Federal employee engagement highest in 6 years, OPM survey says

The latest Federal Employee Viewpoint Survey results show higher overall employee engagement across the government in 2017.

Federal employee engagement rose to a six-year high in 2017, according to the latest results of the Federal Employee Viewpoint Survey.

Overall employee engagement topped 67 percent in 2017, a 2 percent bump over last year’s score of 65. The Obama administration had wanted to reach an engagement goal of 67 percent by 2016, yet agencies finally reached that mark one year later.

The survey results, which the Office of Personnel Management released Thursday afternoon, are designed to take the pulse of how federal employees are feeling about their jobs, workplaces and their agency’s leadership.

“While the 2017 results are very positive, survey responses also show several key aspects of federal workplaces could be improved,” OPM acting Director Kathleen McGettigan said. “Based on employee perspectives, agencies would be more effective to the extent that leaders are able to address insufficient resources, recruit for the right skills, recognize employees’ performance and generate commitment and motivation in the workforce.”

It’s the third consecutive year of overall improvements in several categories.

Leadership has struggled in recent years to earn positive scores, but federal employees appeared to hold a more positive view of their top leaders in 2017. About 55 percent of federal employees held a positive perception of their agency’s leadership, compared with 53 percent in 2016.

Roughly 74 percent of federal employees rated their supervisors highly — another 2 percent bump over the previous year.

The “new inclusion quotient,” which measures whether federal employees believe their workplaces are fair, open, cooperative, supportive and empowering also rose 2 percent in 2017 from 58 percent in 2016 to 60 percent this year.

OPM administered the 2017 survey in two, 6-week waves starting in May.

The 2017 survey included 84 questions. Scores increased or remained the same on all but one question, which measured whether federal employees felt their offices could recruit new talent with the right skills. Just 42 percent of respondents believed their agencies could attract the new hires they need.

Like in recent years, some familiar trends continued.

Just 31 percent of respondents said steps are taken at their agencies to deal with a poor performer who won’t improve, a 2 percent bump over last year’s score of 29 percent.

Vice President Mike Pence takes a photograph with employees after having seen the Space Launch System (SLS) structural test, Monday, Sept. 25, 2017 at the NASA Marshall Space Flight Center in Huntsville, Alabama. (NASA/Bill Ingalls)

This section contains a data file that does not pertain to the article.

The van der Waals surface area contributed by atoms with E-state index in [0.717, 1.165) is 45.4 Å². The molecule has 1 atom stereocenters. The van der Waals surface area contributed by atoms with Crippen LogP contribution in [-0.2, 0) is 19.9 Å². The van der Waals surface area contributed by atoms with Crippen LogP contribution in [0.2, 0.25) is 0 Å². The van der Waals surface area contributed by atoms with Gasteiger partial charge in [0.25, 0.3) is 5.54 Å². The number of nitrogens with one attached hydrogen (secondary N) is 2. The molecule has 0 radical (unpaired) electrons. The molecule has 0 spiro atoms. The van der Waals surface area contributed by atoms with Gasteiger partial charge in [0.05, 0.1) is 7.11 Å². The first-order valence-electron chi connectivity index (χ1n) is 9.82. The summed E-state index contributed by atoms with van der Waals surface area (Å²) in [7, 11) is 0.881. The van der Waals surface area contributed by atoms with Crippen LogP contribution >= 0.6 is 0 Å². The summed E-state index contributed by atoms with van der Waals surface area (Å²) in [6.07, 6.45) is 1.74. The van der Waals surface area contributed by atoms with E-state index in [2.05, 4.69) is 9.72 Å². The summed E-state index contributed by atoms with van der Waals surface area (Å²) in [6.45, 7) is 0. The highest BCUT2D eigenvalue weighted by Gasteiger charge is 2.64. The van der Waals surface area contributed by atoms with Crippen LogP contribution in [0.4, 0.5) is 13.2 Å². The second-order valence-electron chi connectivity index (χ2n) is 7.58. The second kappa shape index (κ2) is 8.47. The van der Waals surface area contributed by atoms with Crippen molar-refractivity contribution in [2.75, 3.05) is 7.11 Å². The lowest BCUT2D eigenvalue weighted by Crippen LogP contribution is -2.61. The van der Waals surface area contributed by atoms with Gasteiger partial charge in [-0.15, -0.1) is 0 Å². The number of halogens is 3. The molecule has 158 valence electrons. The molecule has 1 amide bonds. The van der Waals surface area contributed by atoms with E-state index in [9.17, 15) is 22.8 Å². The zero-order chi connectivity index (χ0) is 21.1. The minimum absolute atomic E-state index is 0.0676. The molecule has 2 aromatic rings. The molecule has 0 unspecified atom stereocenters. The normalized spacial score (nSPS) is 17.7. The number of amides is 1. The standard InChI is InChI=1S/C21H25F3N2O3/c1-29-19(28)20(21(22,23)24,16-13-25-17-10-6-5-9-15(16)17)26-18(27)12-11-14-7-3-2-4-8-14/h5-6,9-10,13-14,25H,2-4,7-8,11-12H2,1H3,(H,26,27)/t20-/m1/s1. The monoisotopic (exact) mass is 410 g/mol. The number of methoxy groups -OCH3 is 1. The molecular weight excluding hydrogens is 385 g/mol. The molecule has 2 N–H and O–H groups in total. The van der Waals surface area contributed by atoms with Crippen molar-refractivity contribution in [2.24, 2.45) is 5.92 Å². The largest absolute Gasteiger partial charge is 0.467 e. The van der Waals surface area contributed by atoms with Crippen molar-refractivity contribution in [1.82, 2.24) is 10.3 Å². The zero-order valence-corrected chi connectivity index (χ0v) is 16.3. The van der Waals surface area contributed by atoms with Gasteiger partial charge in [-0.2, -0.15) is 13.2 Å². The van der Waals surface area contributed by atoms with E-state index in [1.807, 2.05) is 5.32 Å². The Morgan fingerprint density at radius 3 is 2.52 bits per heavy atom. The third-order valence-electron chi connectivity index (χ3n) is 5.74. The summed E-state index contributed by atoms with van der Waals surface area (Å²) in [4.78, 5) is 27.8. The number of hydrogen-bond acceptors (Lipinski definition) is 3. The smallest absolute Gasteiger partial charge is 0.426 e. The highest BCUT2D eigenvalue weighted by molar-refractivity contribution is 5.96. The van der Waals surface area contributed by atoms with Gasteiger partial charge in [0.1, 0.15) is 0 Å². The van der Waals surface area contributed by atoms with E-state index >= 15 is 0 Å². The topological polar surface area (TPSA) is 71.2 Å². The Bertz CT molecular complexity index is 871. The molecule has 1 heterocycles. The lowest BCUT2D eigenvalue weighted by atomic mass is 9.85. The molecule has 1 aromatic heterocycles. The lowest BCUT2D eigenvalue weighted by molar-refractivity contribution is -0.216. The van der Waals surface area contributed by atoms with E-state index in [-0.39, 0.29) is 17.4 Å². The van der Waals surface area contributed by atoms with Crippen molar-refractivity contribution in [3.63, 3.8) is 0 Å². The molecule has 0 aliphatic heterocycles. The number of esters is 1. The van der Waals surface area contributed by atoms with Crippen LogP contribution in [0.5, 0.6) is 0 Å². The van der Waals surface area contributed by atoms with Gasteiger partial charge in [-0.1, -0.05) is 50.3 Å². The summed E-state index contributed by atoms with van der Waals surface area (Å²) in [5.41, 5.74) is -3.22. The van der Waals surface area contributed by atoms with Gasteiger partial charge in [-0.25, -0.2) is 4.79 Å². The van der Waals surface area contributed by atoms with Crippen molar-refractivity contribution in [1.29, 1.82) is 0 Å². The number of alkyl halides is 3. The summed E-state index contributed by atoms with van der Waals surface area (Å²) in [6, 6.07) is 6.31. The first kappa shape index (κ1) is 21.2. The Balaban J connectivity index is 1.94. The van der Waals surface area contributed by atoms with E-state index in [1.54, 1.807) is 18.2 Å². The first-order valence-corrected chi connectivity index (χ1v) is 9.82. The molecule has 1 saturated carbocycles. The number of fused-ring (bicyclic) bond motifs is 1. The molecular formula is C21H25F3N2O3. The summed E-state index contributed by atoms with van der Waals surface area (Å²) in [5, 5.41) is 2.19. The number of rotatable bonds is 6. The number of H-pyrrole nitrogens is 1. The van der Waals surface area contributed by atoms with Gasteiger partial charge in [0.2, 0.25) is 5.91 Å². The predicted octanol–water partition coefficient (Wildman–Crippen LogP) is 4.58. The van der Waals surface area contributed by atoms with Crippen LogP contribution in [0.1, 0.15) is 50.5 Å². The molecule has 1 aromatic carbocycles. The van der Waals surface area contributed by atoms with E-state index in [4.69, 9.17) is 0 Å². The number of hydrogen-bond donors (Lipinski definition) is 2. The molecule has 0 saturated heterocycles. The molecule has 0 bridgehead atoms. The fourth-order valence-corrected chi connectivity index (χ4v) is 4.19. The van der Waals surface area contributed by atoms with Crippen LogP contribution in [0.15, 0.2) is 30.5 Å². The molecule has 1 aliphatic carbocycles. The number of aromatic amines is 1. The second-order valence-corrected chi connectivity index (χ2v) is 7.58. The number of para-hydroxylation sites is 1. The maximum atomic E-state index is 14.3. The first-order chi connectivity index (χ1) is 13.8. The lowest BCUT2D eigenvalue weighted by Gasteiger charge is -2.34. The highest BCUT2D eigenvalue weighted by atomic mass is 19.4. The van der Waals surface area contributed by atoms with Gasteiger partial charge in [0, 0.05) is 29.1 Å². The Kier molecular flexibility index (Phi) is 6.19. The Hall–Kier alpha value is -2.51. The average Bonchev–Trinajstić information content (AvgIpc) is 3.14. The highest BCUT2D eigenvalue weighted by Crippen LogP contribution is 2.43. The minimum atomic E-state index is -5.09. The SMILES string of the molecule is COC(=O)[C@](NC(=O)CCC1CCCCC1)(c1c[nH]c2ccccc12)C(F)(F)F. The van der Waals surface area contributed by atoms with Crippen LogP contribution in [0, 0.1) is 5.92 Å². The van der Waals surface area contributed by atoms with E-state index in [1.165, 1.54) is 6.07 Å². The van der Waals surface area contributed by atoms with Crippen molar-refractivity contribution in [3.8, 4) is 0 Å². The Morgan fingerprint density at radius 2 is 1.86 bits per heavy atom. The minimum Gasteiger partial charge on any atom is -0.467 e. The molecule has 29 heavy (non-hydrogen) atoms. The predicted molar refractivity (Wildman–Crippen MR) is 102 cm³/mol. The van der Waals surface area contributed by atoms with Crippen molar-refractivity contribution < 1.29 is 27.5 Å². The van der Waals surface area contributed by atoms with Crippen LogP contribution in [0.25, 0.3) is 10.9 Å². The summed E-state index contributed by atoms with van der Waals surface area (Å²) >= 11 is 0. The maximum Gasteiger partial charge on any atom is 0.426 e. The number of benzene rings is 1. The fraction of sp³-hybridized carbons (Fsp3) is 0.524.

A quarter of federal employees believed pay raises depended on how well employees performed at their jobs, and just 41 percent of respondents said their organizations rewarded creativity and innovation.

Many familiar faces kept their top spots on the 2017 FEVS.

Both NASA and the Federal Trade Commission, which earned the highest ranks for their size last year, improved their scores and kept their top spots.

NASA improved from a score of 80 percent to 82 percent over the past year, while FTC saw a 1 percent bump from last year’s score of 82 percent.

The Federal Mediation and Conciliation Service, which ranks at the top among small agencies, boosted its scores from 82 percent to 85 percent over the past year.

Meanwhile, the Marine Mammal Commission again sits at the top among agencies with fewer than 100 employees. It also increased its engagement score by 4 percent.

The Homeland Security Department, which reversed a six-year trend of declining engagement scores for the first time last year, improved by 4 percent in 2017.

DHS and the Department of the Army tied for the most improved very large agency this year.

DHS’ 4 percent improvement is impressive, considering the agency’s long history at the bottom of the FEVS ranks and the department’s changes in top leadership over the past year.

Former DHS Secretary Jeh Johnson said he hoped 2016 was the start of a new upward trend, and White House Chief of Staff John Kelly said during his brief tenure as secretary earlier this year that low employee morale would change for the better.

The General Services Administration, Federal Energy Regulatory Commission, National Labor Relations Board, Securities and Exchange Commission and Small Business Administration also improved by 4 percent this year.

The Chemical Safety and Hazard Investigation Board improved by 21 percent this year, the largest increase of any agency.

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